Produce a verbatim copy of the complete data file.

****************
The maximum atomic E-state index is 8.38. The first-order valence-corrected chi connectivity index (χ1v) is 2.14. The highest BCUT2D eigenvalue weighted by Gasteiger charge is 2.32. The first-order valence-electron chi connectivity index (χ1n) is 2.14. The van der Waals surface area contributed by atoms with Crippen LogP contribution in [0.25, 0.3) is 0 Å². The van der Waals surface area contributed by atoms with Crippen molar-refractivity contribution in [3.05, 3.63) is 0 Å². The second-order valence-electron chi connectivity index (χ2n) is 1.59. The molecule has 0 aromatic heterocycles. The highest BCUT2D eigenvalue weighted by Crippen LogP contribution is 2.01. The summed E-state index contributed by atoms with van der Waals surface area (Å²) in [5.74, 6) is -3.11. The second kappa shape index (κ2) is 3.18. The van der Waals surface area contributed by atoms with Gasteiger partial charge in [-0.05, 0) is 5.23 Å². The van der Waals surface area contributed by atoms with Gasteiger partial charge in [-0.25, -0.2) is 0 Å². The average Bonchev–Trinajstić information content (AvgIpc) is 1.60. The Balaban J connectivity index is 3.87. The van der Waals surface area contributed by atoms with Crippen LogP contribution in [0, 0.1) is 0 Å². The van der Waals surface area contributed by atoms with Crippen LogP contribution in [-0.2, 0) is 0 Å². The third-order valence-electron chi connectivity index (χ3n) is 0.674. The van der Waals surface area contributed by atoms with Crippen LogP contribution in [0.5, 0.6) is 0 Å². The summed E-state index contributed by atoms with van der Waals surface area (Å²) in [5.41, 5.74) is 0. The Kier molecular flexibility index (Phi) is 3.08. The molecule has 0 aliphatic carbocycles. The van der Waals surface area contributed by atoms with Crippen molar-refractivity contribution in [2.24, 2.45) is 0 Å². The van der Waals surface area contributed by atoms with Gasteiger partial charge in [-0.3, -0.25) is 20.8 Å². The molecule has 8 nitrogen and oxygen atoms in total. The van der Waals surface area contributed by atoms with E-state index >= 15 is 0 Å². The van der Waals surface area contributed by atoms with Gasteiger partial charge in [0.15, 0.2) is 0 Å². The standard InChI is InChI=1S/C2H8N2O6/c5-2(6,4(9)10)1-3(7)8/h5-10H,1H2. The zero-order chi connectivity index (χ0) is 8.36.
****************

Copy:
The maximum atomic E-state index is 8.38. The first-order valence-corrected chi connectivity index (χ1v) is 2.14. The highest BCUT2D eigenvalue weighted by Gasteiger charge is 2.32. The first-order valence-electron chi connectivity index (χ1n) is 2.14. The van der Waals surface area contributed by atoms with Crippen LogP contribution in [0.25, 0.3) is 0 Å². The van der Waals surface area contributed by atoms with Crippen molar-refractivity contribution in [3.05, 3.63) is 0 Å². The second-order valence-electron chi connectivity index (χ2n) is 1.59. The molecule has 0 aromatic heterocycles. The highest BCUT2D eigenvalue weighted by Crippen LogP contribution is 2.01. The summed E-state index contributed by atoms with van der Waals surface area (Å²) in [5.74, 6) is -3.11. The second kappa shape index (κ2) is 3.18. The van der Waals surface area contributed by atoms with Gasteiger partial charge in [-0.05, 0) is 5.23 Å². The van der Waals surface area contributed by atoms with Gasteiger partial charge in [-0.25, -0.2) is 0 Å². The average Bonchev–Trinajstić information content (AvgIpc) is 1.60. The Balaban J connectivity index is 3.87. The van der Waals surface area contributed by atoms with Crippen LogP contribution in [0, 0.1) is 0 Å². The van der Waals surface area contributed by atoms with Crippen LogP contribution in [-0.2, 0) is 0 Å². The third-order valence-electron chi connectivity index (χ3n) is 0.674. The van der Waals surface area contributed by atoms with Crippen LogP contribution in [0.5, 0.6) is 0 Å². The summed E-state index contributed by atoms with van der Waals surface area (Å²) in [5.41, 5.74) is 0. The Kier molecular flexibility index (Phi) is 3.08. The molecule has 0 aliphatic carbocycles. The van der Waals surface area contributed by atoms with Crippen molar-refractivity contribution in [2.24, 2.45) is 0 Å². The van der Waals surface area contributed by atoms with Gasteiger partial charge in [-0.3, -0.25) is 20.8 Å². The molecule has 8 nitrogen and oxygen atoms in total. The van der Waals surface area contributed by atoms with E-state index >= 15 is 0 Å². The van der Waals surface area contributed by atoms with Gasteiger partial charge in [0.15, 0.2) is 0 Å². The standard InChI is InChI=1S/C2H8N2O6/c5-2(6,4(9)10)1-3(7)8/h5-10H,1H2. The zero-order chi connectivity index (χ0) is 8.36.